Full details of the TORCH methodology have been published previously [2, 11].
Current or former smokers with at least a 10-pack-year history, aged between 40 and 80 years, with a confirmed diagnosis of COPD and pre-bronchodilator FEV1 less than 60% of the predicted value were enrolled in the TORCH study. In addition, patients were required to show less than 10% reversibility (as a percentage of predicted FEV1) to 400 μg salbutamol and a FEV1/forced vital capacity (FVC) ratio of 0.70 or less. Patients were excluded if they had a diagnosis of asthma or other non-COPD respiratory disorder, any other condition likely to cause death within 3 years, previous lung volume reduction surgery and/or lung transplantation, a requirement for oxygen therapy for at least 12 hours per day, current use of oral corticosteroid therapy, or experienced an exacerbation requiring systemic oral corticosteroid therapy and/or hospitalization during the run-in period. All patients gave written informed consent. The study was approved by local ethics review committees and was conducted in accordance with the Declaration of Helsinki and Good Clinical Practice guidelines.
The TORCH study design has been described in detail in previous publications [2, 11]. Briefly, 6112 patients at 439 centres in 42 countries were included in the efficacy analyses and 6184 patients at 444 centres were included in the safety analyses. Patients were randomized using a double-blind parallel group design to receive twice-daily administration of SAL 50 μg, FP 500 μg, SFC 50 μg/500 μg, or placebo for 3 years. The primary efficacy outcome was all-cause mortality over 3 years, regardless of whether patients withdrew from the study early. Secondary outcomes were exacerbation rate, health status, lung function and AEs while on treatment.
GOLD stage analysis
For this post-hoc analysis, baseline post-bronchodilator FEV1 was used to group patients into GOLD-stage categories. At baseline, the highest of three acceptable measurements of FEV1 was recorded 30 minutes after inhalation of 400 μg salbutamol via metered-dose inhaler and Volumatic spacer (ELLIPSE at US centres). The GOLD stages are categorized as follows: stage II corresponds to post-bronchodilator FEV1 50% to < 80% predicted, stage III to 30% to < 50% predicted, and stage IV to < 30% predicted . In this post-hoc analysis of TORCH, the GOLD stage II category included 28 patients (five, two, nine and 12 in the placebo, SAL, FP and SFC treatment arms, respectively) with a post-bronchodilator FEV1 ≥ 80% (GOLD stage I).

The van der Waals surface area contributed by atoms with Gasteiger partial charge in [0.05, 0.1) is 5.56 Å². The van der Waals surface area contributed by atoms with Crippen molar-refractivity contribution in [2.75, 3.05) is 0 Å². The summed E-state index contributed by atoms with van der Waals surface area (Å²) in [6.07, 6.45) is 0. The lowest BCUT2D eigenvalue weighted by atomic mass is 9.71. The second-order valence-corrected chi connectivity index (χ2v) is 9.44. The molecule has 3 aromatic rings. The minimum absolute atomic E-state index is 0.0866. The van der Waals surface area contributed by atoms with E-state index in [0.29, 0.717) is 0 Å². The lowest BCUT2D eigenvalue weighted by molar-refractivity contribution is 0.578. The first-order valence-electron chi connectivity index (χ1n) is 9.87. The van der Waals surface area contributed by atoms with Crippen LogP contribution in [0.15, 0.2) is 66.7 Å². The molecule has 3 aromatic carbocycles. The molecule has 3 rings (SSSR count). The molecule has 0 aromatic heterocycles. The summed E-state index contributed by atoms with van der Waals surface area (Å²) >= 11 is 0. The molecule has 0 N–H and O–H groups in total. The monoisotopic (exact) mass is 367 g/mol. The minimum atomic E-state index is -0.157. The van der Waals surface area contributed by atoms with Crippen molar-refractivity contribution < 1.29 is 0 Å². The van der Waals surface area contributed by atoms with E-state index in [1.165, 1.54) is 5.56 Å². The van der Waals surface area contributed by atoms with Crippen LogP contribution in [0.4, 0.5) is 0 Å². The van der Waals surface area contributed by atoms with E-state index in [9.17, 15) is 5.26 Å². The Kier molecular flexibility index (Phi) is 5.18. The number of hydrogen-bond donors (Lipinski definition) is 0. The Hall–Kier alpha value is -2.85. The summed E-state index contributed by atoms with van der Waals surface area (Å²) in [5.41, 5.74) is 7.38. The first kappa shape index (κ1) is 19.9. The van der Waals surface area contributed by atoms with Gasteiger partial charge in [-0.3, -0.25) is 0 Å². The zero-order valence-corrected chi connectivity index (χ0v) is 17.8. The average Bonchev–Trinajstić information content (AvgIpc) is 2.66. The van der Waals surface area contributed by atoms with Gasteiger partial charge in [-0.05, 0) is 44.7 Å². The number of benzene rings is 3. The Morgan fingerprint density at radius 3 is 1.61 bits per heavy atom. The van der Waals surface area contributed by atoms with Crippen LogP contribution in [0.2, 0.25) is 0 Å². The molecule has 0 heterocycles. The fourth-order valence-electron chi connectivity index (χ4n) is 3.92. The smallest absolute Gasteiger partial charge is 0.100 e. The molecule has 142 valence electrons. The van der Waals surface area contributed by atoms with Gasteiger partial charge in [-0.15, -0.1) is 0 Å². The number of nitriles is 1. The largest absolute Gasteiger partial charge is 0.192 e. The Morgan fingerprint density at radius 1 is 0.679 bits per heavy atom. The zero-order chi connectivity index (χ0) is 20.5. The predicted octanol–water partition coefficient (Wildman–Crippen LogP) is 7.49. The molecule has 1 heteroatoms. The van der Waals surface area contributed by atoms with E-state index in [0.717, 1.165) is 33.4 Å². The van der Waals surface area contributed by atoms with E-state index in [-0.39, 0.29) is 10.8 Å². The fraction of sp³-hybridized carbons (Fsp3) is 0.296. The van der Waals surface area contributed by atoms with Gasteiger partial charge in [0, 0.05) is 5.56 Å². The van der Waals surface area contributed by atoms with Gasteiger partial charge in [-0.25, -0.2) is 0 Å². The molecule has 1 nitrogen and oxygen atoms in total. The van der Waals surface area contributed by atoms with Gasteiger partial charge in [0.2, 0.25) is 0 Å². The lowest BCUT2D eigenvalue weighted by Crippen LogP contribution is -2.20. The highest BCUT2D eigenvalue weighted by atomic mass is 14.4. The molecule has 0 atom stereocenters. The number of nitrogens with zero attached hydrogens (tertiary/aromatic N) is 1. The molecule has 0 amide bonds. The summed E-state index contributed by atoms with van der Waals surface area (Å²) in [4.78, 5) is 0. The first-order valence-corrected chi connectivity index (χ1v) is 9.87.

Time to all-cause mortality was analyzed using the log-rank test, stratified by smoking status. Exacerbation rates were analyzed using a generalized linear model (assuming the Negative Binomial distribution, to account for patient variability), adjusted for age, gender, body mass index (BMI), baseline FEV1, previous exacerbations, region and smoking status. Quality of life was determined using the St George's Respiratory Questionnaire (SGRQ). Total SGRQ scores were analyzed as changes from baseline values using repeated measures analysis of covariance (ANCOVA), using the covariates age, gender, BMI, baseline FEV1, baseline SGRQ, region and smoking status. Post-bronchodilator FEV1 was analyzed using repeated measures ANCOVA with covariates of age, gender, BMI, baseline FEV1, region and smoking status. The rate of decline in FEV1 was analyzed using a random coefficients model adjusted for the same covariates, with random patient effects. AEs and serious AEs (SAEs) were coded using the Medical Dictionary for Regulatory Affairs (MedDRA, version 8.1) and summarized by treatment arm. Time to first pneumonia analyzed using the log-rank test, stratified by smoking status and was compared across treatment arms using Kaplan-Meier estimates. Pneumonia rates were expressed as per 1000 treatment years, by dividing the total number of events by the total time on treatment in years, then multiplying by 1000.
To determine whether the treatment effects were consistent across severity groups, the interaction of treatment by severity group was tested for each endpoint.
Baseline characteristics were similar across groups when stratified by GOLD stage (Table 1). The main differences between the groups were that the GOLD stage IV group had a higher proportion of males (83% versus 76% and 72% in the GOLD stage III and II groups), contained more former smokers (66% versus 57% and 53% in the GOLD stage III and II groups) and experienced more exacerbations requiring oral corticosteroids or antibiotics in the year prior to the study (mean of 1.3 versus 1.0 and 0.9 in the GOLD stage III and II groups). Baseline SGRQ total scores were higher with increasing disease severity, defined spirometrically. Mean reversibility within each GOLD stage was less than 5% of the predicted FEV1 (Table 1). A total of 16 patients violated the entry criteria and had reversibility 10–15% (six on placebo, three on SAL, six on FP and one on SFC). Of patients categorized as GOLD stage II, most had post-bronchodilator FEV1 at baseline of 50% to < 60%, however there were 796 patients (37%) with FEV1 ≥ 60% (Table 2).